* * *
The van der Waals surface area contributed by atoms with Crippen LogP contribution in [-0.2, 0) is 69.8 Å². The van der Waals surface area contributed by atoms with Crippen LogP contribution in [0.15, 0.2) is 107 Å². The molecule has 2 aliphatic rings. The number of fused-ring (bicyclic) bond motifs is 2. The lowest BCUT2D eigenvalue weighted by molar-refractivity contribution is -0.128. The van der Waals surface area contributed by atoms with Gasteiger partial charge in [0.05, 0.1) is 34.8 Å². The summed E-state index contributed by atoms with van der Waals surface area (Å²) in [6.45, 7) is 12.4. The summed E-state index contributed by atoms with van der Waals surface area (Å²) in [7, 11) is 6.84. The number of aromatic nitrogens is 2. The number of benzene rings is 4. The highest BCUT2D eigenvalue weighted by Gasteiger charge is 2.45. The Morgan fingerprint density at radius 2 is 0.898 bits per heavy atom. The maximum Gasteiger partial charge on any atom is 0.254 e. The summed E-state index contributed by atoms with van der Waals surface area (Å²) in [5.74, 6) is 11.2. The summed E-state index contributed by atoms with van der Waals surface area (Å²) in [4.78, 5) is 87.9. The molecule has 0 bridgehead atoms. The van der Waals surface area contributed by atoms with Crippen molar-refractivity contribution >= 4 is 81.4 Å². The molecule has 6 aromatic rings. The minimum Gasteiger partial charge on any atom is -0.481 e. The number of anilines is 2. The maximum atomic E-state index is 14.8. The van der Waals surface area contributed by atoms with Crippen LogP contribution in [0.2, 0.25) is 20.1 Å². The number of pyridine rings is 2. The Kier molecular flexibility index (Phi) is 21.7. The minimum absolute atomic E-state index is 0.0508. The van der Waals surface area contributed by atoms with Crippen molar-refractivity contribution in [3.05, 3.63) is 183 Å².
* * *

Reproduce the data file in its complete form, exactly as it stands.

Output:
The van der Waals surface area contributed by atoms with Crippen LogP contribution in [-0.2, 0) is 69.8 Å². The van der Waals surface area contributed by atoms with Crippen LogP contribution in [0.15, 0.2) is 107 Å². The molecule has 2 aliphatic rings. The number of fused-ring (bicyclic) bond motifs is 2. The lowest BCUT2D eigenvalue weighted by molar-refractivity contribution is -0.128. The van der Waals surface area contributed by atoms with Gasteiger partial charge in [0.05, 0.1) is 34.8 Å². The summed E-state index contributed by atoms with van der Waals surface area (Å²) in [6.45, 7) is 12.4. The summed E-state index contributed by atoms with van der Waals surface area (Å²) in [7, 11) is 6.84. The number of aromatic nitrogens is 2. The number of benzene rings is 4. The highest BCUT2D eigenvalue weighted by Gasteiger charge is 2.45. The Morgan fingerprint density at radius 2 is 0.898 bits per heavy atom. The maximum Gasteiger partial charge on any atom is 0.254 e. The summed E-state index contributed by atoms with van der Waals surface area (Å²) in [5.74, 6) is 11.2. The summed E-state index contributed by atoms with van der Waals surface area (Å²) in [4.78, 5) is 87.9. The molecule has 0 bridgehead atoms. The van der Waals surface area contributed by atoms with Crippen molar-refractivity contribution >= 4 is 81.4 Å². The molecule has 6 aromatic rings. The minimum Gasteiger partial charge on any atom is -0.481 e. The number of anilines is 2. The maximum atomic E-state index is 14.8. The van der Waals surface area contributed by atoms with Crippen LogP contribution in [0.2, 0.25) is 20.1 Å². The number of pyridine rings is 2. The Kier molecular flexibility index (Phi) is 21.7. The minimum absolute atomic E-state index is 0.0508. The van der Waals surface area contributed by atoms with Crippen molar-refractivity contribution in [3.05, 3.63) is 183 Å².